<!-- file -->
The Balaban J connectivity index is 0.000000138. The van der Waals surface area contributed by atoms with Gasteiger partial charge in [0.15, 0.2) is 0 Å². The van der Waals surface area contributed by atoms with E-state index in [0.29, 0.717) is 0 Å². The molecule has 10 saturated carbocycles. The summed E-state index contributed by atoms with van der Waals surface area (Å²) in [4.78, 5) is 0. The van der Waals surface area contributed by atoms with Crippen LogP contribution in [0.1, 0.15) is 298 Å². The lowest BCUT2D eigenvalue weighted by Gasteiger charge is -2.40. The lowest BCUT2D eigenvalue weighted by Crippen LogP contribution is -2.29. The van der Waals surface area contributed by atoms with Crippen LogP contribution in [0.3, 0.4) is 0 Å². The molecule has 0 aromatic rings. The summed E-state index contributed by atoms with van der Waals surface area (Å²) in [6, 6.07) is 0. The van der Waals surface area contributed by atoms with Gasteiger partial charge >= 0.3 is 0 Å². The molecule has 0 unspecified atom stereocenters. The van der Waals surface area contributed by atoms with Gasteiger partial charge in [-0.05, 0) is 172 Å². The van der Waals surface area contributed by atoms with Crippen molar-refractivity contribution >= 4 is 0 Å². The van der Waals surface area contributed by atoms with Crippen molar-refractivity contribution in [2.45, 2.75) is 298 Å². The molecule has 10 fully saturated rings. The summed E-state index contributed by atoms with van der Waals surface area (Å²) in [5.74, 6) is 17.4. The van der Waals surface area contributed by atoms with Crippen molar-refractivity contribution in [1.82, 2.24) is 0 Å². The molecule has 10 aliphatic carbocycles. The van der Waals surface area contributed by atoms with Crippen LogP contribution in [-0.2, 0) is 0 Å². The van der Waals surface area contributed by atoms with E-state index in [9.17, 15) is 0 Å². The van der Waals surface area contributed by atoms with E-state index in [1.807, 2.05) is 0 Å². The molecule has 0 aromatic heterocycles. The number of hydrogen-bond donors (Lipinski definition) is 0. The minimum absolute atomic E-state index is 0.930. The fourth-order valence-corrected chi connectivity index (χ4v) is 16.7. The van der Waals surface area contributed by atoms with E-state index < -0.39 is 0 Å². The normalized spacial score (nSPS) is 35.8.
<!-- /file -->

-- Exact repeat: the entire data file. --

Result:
The Balaban J connectivity index is 0.000000138. The van der Waals surface area contributed by atoms with Gasteiger partial charge in [0.15, 0.2) is 0 Å². The van der Waals surface area contributed by atoms with E-state index in [0.29, 0.717) is 0 Å². The molecule has 10 saturated carbocycles. The summed E-state index contributed by atoms with van der Waals surface area (Å²) in [4.78, 5) is 0. The van der Waals surface area contributed by atoms with Crippen LogP contribution in [0.1, 0.15) is 298 Å². The lowest BCUT2D eigenvalue weighted by Gasteiger charge is -2.40. The lowest BCUT2D eigenvalue weighted by Crippen LogP contribution is -2.29. The van der Waals surface area contributed by atoms with Crippen LogP contribution in [0.3, 0.4) is 0 Å². The molecule has 0 aromatic rings. The summed E-state index contributed by atoms with van der Waals surface area (Å²) in [6, 6.07) is 0. The van der Waals surface area contributed by atoms with Gasteiger partial charge >= 0.3 is 0 Å². The molecule has 0 unspecified atom stereocenters. The van der Waals surface area contributed by atoms with Gasteiger partial charge in [-0.05, 0) is 172 Å². The van der Waals surface area contributed by atoms with Crippen molar-refractivity contribution >= 4 is 0 Å². The van der Waals surface area contributed by atoms with Crippen molar-refractivity contribution in [2.45, 2.75) is 298 Å². The molecule has 10 fully saturated rings. The summed E-state index contributed by atoms with van der Waals surface area (Å²) in [5.74, 6) is 17.4. The van der Waals surface area contributed by atoms with Crippen molar-refractivity contribution in [1.82, 2.24) is 0 Å². The molecule has 10 aliphatic carbocycles. The van der Waals surface area contributed by atoms with Crippen LogP contribution in [-0.2, 0) is 0 Å². The van der Waals surface area contributed by atoms with E-state index in [9.17, 15) is 0 Å². The van der Waals surface area contributed by atoms with E-state index in [1.807, 2.05) is 0 Å². The molecule has 0 aromatic heterocycles. The number of hydrogen-bond donors (Lipinski definition) is 0. The minimum absolute atomic E-state index is 0.930. The fourth-order valence-corrected chi connectivity index (χ4v) is 16.7. The van der Waals surface area contributed by atoms with E-state index < -0.39 is 0 Å². The normalized spacial score (nSPS) is 35.8.